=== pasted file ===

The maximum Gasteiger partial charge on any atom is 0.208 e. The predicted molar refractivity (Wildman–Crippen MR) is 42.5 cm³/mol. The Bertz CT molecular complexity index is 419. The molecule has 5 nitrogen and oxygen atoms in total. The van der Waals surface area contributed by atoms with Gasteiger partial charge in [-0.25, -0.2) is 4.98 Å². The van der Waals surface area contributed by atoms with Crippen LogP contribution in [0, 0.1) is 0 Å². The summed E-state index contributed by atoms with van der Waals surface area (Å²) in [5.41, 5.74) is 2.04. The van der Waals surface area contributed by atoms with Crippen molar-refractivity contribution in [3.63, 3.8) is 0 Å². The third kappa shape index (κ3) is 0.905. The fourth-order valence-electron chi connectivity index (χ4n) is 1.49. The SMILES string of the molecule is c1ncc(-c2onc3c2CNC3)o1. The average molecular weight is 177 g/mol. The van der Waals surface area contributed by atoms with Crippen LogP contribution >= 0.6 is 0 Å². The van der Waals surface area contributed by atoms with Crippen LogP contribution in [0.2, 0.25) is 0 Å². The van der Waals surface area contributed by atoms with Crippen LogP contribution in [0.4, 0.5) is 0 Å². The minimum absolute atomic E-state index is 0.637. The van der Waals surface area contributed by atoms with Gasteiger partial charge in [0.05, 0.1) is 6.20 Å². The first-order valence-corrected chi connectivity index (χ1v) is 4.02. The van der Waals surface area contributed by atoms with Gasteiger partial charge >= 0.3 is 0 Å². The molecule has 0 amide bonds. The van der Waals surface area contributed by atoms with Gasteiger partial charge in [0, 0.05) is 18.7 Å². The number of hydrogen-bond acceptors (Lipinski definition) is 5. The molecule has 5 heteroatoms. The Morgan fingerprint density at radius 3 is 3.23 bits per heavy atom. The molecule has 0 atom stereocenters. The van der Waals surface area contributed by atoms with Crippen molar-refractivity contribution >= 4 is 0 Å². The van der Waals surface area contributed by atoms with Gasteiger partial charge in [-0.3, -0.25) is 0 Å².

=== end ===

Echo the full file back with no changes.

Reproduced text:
The maximum Gasteiger partial charge on any atom is 0.208 e. The predicted molar refractivity (Wildman–Crippen MR) is 42.5 cm³/mol. The Bertz CT molecular complexity index is 419. The molecule has 5 nitrogen and oxygen atoms in total. The van der Waals surface area contributed by atoms with Gasteiger partial charge in [-0.25, -0.2) is 4.98 Å². The van der Waals surface area contributed by atoms with Crippen LogP contribution in [0, 0.1) is 0 Å². The summed E-state index contributed by atoms with van der Waals surface area (Å²) in [5.41, 5.74) is 2.04. The van der Waals surface area contributed by atoms with Crippen molar-refractivity contribution in [3.63, 3.8) is 0 Å². The third kappa shape index (κ3) is 0.905. The fourth-order valence-electron chi connectivity index (χ4n) is 1.49. The SMILES string of the molecule is c1ncc(-c2onc3c2CNC3)o1. The average molecular weight is 177 g/mol. The van der Waals surface area contributed by atoms with Crippen LogP contribution >= 0.6 is 0 Å². The van der Waals surface area contributed by atoms with Crippen LogP contribution in [0.2, 0.25) is 0 Å². The van der Waals surface area contributed by atoms with Crippen LogP contribution in [0.4, 0.5) is 0 Å². The minimum absolute atomic E-state index is 0.637. The van der Waals surface area contributed by atoms with Gasteiger partial charge in [0.05, 0.1) is 6.20 Å². The first-order valence-corrected chi connectivity index (χ1v) is 4.02. The van der Waals surface area contributed by atoms with Gasteiger partial charge >= 0.3 is 0 Å². The molecule has 0 amide bonds. The van der Waals surface area contributed by atoms with Gasteiger partial charge in [0, 0.05) is 18.7 Å². The number of hydrogen-bond acceptors (Lipinski definition) is 5. The molecule has 5 heteroatoms. The Morgan fingerprint density at radius 3 is 3.23 bits per heavy atom. The molecule has 0 atom stereocenters. The van der Waals surface area contributed by atoms with Crippen molar-refractivity contribution >= 4 is 0 Å². The van der Waals surface area contributed by atoms with Gasteiger partial charge in [-0.3, -0.25) is 0 Å².